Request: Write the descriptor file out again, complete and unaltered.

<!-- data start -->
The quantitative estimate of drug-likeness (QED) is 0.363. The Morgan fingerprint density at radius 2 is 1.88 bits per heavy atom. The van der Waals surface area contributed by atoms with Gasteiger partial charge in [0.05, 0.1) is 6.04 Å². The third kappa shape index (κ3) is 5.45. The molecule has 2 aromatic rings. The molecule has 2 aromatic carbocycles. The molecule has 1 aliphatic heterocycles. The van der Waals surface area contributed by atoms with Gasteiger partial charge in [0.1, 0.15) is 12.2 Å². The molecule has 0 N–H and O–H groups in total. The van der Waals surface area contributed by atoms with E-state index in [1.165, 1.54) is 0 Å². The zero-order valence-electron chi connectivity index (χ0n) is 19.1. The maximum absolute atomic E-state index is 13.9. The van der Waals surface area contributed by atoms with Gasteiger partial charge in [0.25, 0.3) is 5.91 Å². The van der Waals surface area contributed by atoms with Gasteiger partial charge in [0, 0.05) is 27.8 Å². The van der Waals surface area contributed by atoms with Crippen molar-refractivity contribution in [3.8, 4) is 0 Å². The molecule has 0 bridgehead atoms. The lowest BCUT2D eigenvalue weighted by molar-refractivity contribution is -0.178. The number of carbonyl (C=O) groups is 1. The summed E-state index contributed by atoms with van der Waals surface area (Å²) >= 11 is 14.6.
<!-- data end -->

The quantitative estimate of drug-likeness (QED) is 0.363. The Morgan fingerprint density at radius 2 is 1.88 bits per heavy atom. The van der Waals surface area contributed by atoms with Gasteiger partial charge in [0.05, 0.1) is 6.04 Å². The third kappa shape index (κ3) is 5.45. The molecule has 2 aromatic rings. The molecule has 2 aromatic carbocycles. The molecule has 1 aliphatic heterocycles. The van der Waals surface area contributed by atoms with Gasteiger partial charge in [0.1, 0.15) is 12.2 Å². The molecule has 0 N–H and O–H groups in total. The van der Waals surface area contributed by atoms with E-state index in [1.165, 1.54) is 0 Å². The zero-order valence-electron chi connectivity index (χ0n) is 19.1. The maximum absolute atomic E-state index is 13.9. The van der Waals surface area contributed by atoms with Gasteiger partial charge in [0.25, 0.3) is 5.91 Å². The van der Waals surface area contributed by atoms with Gasteiger partial charge in [0, 0.05) is 27.8 Å². The van der Waals surface area contributed by atoms with Crippen molar-refractivity contribution in [3.8, 4) is 0 Å². The molecule has 0 bridgehead atoms. The lowest BCUT2D eigenvalue weighted by molar-refractivity contribution is -0.178. The number of carbonyl (C=O) groups is 1. The summed E-state index contributed by atoms with van der Waals surface area (Å²) >= 11 is 14.6.